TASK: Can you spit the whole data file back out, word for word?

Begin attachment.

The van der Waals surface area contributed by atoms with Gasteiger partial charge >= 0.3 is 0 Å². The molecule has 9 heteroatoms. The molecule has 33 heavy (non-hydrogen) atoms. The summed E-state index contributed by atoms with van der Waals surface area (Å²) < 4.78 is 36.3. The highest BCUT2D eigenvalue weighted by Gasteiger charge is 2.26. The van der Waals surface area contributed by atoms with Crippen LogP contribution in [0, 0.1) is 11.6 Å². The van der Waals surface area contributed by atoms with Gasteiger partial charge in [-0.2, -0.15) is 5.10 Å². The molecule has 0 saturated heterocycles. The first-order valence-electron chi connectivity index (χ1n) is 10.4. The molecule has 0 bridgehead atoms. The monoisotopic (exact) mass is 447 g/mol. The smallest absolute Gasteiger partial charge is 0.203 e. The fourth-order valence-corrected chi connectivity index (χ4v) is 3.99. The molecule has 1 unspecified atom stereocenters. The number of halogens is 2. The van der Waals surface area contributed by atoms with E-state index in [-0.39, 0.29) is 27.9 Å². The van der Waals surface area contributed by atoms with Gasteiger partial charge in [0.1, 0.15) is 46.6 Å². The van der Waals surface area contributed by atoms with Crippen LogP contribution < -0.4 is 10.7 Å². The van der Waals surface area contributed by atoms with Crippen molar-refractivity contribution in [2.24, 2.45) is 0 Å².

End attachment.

The van der Waals surface area contributed by atoms with Gasteiger partial charge >= 0.3 is 0 Å². The molecule has 9 heteroatoms. The molecule has 33 heavy (non-hydrogen) atoms. The summed E-state index contributed by atoms with van der Waals surface area (Å²) < 4.78 is 36.3. The highest BCUT2D eigenvalue weighted by Gasteiger charge is 2.26. The van der Waals surface area contributed by atoms with Crippen LogP contribution in [0, 0.1) is 11.6 Å². The van der Waals surface area contributed by atoms with Gasteiger partial charge in [-0.2, -0.15) is 5.10 Å². The molecule has 0 saturated heterocycles. The first-order valence-electron chi connectivity index (χ1n) is 10.4. The molecule has 0 bridgehead atoms. The monoisotopic (exact) mass is 447 g/mol. The smallest absolute Gasteiger partial charge is 0.203 e. The fourth-order valence-corrected chi connectivity index (χ4v) is 3.99. The molecule has 1 unspecified atom stereocenters. The number of halogens is 2. The van der Waals surface area contributed by atoms with E-state index in [-0.39, 0.29) is 27.9 Å². The van der Waals surface area contributed by atoms with Gasteiger partial charge in [0.1, 0.15) is 46.6 Å². The van der Waals surface area contributed by atoms with Crippen LogP contribution < -0.4 is 10.7 Å². The van der Waals surface area contributed by atoms with Crippen molar-refractivity contribution in [2.24, 2.45) is 0 Å².